OnesizedoesnotfitallLet's say you’ve decided it’s time to buy a new pair of jeans. You’re thinking maybe skinny dark jeans or perhaps a light-wash high-rise boot cut. But when you walk in to your favorite store, the sales associate directs you to a table piled high with denim and a sign that reads: ONE SIZE FITS ALL. Um, no. The one-size-fits-all model may work with scarves, but it definitely does not work with blue jeans. Why? Because people’s body types are as diverse as their senses of style. (The Internet literally has hundreds of pages dedicated to breaking down the best style for your body type — seriously, there are algorithms for this stuff.) Your reaction to this abomination, this affront to your unique sense of style and individuality?

You walk out of the store.

Which is why, if you are attempting to engage all your donors in the same exact way, you’re going to see a lot more of them turning their back on your organization than buying what you’re selling.

In 1994, a team of social scientists conducted a study to determine what motivates an individual’s interest in and support for a nonprofit organization. Their research concluded that donors fall into seven distinct groups, which they dubbed "The Seven Faces of Philanthropy" (Maru, Karen & Prince, Russ Alan. Jossey-Bass 1994).

Astonishingly, we tracked down seven donors, one from each category, and asked them what they respond to when it comes to engagement.

Here's what we learned....

Name: REGINA REPAYER

Her motto: "Pay it forward."

Why she gives: Regina was positively affected by a nonprofit when she was a child. Now an adult, she feels a strong sense of obligation to give back to organizations that have missions similar to the one that helped her.

How to approach her: Regina is likely to be moved and motivated by hearing the personal story of an individual whose life was deeply affected by the work of your organization.

How to involve her: Regina might be interested in volunteering with your organization and might even be willing to tell her own story as part of a campaign.

How to thank her: Regina doesn’t want individual attention or recognition, but a handwritten thank-you note is always appreciated.

_____

Name: INGRID INVESTOR

Her motto: "Doing good is good for business."

Why she gives: Ingrid runs a large corporation and understands that partnering with and supporting nonprofits is a good look for her company. She is skilled at cost-benefit analysis and wants to know how her gift to your organization will be used to create the most impact. Just like her stock portfolio, Ingrid diversifies her giving among a range of organizations.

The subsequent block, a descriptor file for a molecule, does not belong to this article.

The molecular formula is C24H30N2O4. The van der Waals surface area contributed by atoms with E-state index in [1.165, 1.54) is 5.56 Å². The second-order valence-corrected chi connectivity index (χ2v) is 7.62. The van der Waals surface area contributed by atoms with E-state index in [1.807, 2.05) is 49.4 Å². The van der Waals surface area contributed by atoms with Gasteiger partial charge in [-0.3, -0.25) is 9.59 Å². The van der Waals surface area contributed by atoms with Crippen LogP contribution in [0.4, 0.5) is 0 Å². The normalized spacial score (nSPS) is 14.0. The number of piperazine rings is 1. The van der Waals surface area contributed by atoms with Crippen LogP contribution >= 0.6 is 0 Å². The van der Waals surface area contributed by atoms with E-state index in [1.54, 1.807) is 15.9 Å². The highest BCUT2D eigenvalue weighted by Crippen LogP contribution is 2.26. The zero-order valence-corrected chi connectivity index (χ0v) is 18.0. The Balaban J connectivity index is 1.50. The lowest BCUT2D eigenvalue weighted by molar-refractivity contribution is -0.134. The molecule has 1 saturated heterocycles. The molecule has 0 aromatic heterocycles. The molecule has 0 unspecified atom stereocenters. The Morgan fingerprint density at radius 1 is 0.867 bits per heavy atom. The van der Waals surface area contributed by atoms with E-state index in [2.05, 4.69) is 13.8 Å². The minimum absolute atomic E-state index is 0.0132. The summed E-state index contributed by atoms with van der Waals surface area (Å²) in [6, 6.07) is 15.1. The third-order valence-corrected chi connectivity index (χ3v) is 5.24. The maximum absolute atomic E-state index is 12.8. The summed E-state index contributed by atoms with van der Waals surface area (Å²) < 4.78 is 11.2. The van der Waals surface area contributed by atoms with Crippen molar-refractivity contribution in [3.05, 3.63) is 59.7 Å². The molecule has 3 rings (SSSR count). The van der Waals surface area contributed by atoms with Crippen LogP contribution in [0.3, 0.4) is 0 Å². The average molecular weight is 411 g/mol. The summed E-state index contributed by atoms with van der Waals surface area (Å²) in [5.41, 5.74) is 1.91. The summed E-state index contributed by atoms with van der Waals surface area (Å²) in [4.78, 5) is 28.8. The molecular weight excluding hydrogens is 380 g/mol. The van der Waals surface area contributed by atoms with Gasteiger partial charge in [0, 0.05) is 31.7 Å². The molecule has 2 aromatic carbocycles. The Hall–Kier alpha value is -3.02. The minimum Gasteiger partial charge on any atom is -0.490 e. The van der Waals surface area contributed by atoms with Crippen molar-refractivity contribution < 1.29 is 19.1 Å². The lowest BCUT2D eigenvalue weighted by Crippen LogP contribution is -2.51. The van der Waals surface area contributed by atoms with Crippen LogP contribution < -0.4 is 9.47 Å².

How to approach her: Ingrid wants charts and numbers — data that supports exactly how her gift will be used in the present and will contribute to a better future. She wants to be assured that her gift is not just changing one life, but potentially dozens of lives. And yes, she’d like you to talk with her about ROI.

How to involve her: Show Ingrid you appreciate her business savvy as well as her generosity. Invite her to join your board and finance committee. Solicit her thoughts on scalability. And do your best to persuade her that having her company be a sponsor of your next event is a win-win for both organizations.

How to thank her: Ingrid typically appreciates both public and private acknowledgement of her contributions.

______

Name: SALLY SOCIALITE

Motto: "If it's not fun, you're not doing it right."

Why she gives: Sally has a big heart and free time that she wants to use to make the world a better place — all the better if she can have fun doing it! She has an extensive social network and likes to work with others to create enjoyable ways for people to donate their time, treasure, and talent.

How to approach her: Sally is always looking for ways to burnish her reputation as a philanthropic mover and shaker. So invite her to an event! Make sure she has a good time and meets lots of people. Then follow up with a phone call or a coffee date and ask what she thought about the event. While you’re at it, feature a picture of her at the event in your newsletter or on your social media feed.

How to involve her: Ask Sally if she would be willing to help organizing a future fundraiser or social event — maybe even one at her home. If she’s a good spokesperson for the organization and believes in your cause, you can bet she’ll get her friends to believe in it, too.

How to thank her: Sally desires formal and public recognition of her generosity. Be sure to mention her generosity to others in her social circle.

_____

Name: COLIN COMMUNITARIAN